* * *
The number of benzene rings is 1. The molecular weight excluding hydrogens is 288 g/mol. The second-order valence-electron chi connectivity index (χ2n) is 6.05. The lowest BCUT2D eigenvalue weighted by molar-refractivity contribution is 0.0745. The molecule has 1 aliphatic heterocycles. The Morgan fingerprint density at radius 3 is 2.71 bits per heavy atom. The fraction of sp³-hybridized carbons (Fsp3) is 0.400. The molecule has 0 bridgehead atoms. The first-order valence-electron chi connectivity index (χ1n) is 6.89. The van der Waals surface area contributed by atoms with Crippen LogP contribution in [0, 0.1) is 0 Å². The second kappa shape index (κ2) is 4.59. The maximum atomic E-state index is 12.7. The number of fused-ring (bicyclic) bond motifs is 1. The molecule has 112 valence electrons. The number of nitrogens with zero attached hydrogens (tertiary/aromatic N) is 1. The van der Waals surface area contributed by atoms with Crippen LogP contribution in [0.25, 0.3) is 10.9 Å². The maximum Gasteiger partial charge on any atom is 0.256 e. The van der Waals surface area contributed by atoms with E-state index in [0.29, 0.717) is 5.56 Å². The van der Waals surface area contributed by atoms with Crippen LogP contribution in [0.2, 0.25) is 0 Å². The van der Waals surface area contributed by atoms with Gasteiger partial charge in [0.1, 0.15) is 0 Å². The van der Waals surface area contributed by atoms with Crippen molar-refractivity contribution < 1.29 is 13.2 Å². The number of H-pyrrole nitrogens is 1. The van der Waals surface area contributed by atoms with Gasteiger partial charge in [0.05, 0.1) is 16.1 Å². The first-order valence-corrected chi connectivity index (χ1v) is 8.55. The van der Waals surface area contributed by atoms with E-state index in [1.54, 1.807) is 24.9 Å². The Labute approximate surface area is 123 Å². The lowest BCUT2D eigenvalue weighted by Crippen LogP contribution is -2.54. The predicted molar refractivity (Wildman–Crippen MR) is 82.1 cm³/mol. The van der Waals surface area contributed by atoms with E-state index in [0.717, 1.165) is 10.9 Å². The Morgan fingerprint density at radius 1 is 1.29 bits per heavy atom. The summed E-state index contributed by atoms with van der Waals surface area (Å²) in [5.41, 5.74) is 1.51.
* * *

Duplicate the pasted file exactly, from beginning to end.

The number of benzene rings is 1. The molecular weight excluding hydrogens is 288 g/mol. The second-order valence-electron chi connectivity index (χ2n) is 6.05. The lowest BCUT2D eigenvalue weighted by molar-refractivity contribution is 0.0745. The molecule has 1 aliphatic heterocycles. The Morgan fingerprint density at radius 3 is 2.71 bits per heavy atom. The fraction of sp³-hybridized carbons (Fsp3) is 0.400. The molecule has 0 bridgehead atoms. The first-order valence-electron chi connectivity index (χ1n) is 6.89. The van der Waals surface area contributed by atoms with Crippen LogP contribution in [0, 0.1) is 0 Å². The second kappa shape index (κ2) is 4.59. The maximum atomic E-state index is 12.7. The number of fused-ring (bicyclic) bond motifs is 1. The molecule has 112 valence electrons. The number of nitrogens with zero attached hydrogens (tertiary/aromatic N) is 1. The van der Waals surface area contributed by atoms with Crippen LogP contribution in [0.25, 0.3) is 10.9 Å². The maximum Gasteiger partial charge on any atom is 0.256 e. The van der Waals surface area contributed by atoms with E-state index in [0.29, 0.717) is 5.56 Å². The van der Waals surface area contributed by atoms with Crippen LogP contribution in [0.2, 0.25) is 0 Å². The van der Waals surface area contributed by atoms with Gasteiger partial charge in [0.1, 0.15) is 0 Å². The van der Waals surface area contributed by atoms with Crippen molar-refractivity contribution < 1.29 is 13.2 Å². The number of H-pyrrole nitrogens is 1. The van der Waals surface area contributed by atoms with Gasteiger partial charge in [0.05, 0.1) is 16.1 Å². The first-order valence-corrected chi connectivity index (χ1v) is 8.55. The van der Waals surface area contributed by atoms with E-state index in [1.54, 1.807) is 24.9 Å². The Labute approximate surface area is 123 Å². The lowest BCUT2D eigenvalue weighted by Crippen LogP contribution is -2.54. The predicted molar refractivity (Wildman–Crippen MR) is 82.1 cm³/mol. The van der Waals surface area contributed by atoms with E-state index in [0.717, 1.165) is 10.9 Å². The Morgan fingerprint density at radius 1 is 1.29 bits per heavy atom. The summed E-state index contributed by atoms with van der Waals surface area (Å²) in [5.41, 5.74) is 1.51.